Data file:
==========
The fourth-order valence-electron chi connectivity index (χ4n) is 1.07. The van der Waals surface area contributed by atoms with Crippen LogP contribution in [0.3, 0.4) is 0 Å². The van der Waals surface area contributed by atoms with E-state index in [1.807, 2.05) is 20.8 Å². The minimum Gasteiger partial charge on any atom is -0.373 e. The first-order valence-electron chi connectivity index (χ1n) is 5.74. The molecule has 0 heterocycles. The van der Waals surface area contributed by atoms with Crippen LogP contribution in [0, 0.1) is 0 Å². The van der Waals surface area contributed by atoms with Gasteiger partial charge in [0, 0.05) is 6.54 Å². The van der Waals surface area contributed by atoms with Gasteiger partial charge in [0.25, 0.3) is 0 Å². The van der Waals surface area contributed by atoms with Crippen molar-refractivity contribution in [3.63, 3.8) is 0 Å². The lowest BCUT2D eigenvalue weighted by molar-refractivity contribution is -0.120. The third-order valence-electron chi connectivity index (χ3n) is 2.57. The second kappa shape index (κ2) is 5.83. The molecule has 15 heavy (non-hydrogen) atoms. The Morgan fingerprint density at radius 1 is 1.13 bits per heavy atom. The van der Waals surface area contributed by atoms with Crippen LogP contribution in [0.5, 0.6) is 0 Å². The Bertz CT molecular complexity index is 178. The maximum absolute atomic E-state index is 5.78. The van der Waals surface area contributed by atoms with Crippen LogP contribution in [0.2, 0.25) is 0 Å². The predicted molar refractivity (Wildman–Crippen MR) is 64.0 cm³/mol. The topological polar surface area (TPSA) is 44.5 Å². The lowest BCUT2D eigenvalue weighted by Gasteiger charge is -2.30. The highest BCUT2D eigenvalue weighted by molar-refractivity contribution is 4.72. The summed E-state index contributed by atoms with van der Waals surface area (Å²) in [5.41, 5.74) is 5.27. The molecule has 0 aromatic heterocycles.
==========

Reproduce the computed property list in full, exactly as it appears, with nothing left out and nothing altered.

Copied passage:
The fourth-order valence-electron chi connectivity index (χ4n) is 1.07. The van der Waals surface area contributed by atoms with Crippen LogP contribution in [0.3, 0.4) is 0 Å². The van der Waals surface area contributed by atoms with E-state index in [1.807, 2.05) is 20.8 Å². The minimum Gasteiger partial charge on any atom is -0.373 e. The first-order valence-electron chi connectivity index (χ1n) is 5.74. The molecule has 0 heterocycles. The van der Waals surface area contributed by atoms with Crippen LogP contribution in [0, 0.1) is 0 Å². The van der Waals surface area contributed by atoms with Gasteiger partial charge in [0, 0.05) is 6.54 Å². The van der Waals surface area contributed by atoms with Gasteiger partial charge in [0.25, 0.3) is 0 Å². The van der Waals surface area contributed by atoms with Crippen molar-refractivity contribution in [3.63, 3.8) is 0 Å². The lowest BCUT2D eigenvalue weighted by molar-refractivity contribution is -0.120. The third-order valence-electron chi connectivity index (χ3n) is 2.57. The second kappa shape index (κ2) is 5.83. The molecule has 15 heavy (non-hydrogen) atoms. The Morgan fingerprint density at radius 1 is 1.13 bits per heavy atom. The van der Waals surface area contributed by atoms with Crippen LogP contribution in [0.5, 0.6) is 0 Å². The Bertz CT molecular complexity index is 178. The maximum absolute atomic E-state index is 5.78. The van der Waals surface area contributed by atoms with Crippen LogP contribution in [0.2, 0.25) is 0 Å². The predicted molar refractivity (Wildman–Crippen MR) is 64.0 cm³/mol. The topological polar surface area (TPSA) is 44.5 Å². The lowest BCUT2D eigenvalue weighted by Gasteiger charge is -2.30. The highest BCUT2D eigenvalue weighted by molar-refractivity contribution is 4.72. The summed E-state index contributed by atoms with van der Waals surface area (Å²) in [5.41, 5.74) is 5.27. The molecule has 0 aromatic heterocycles.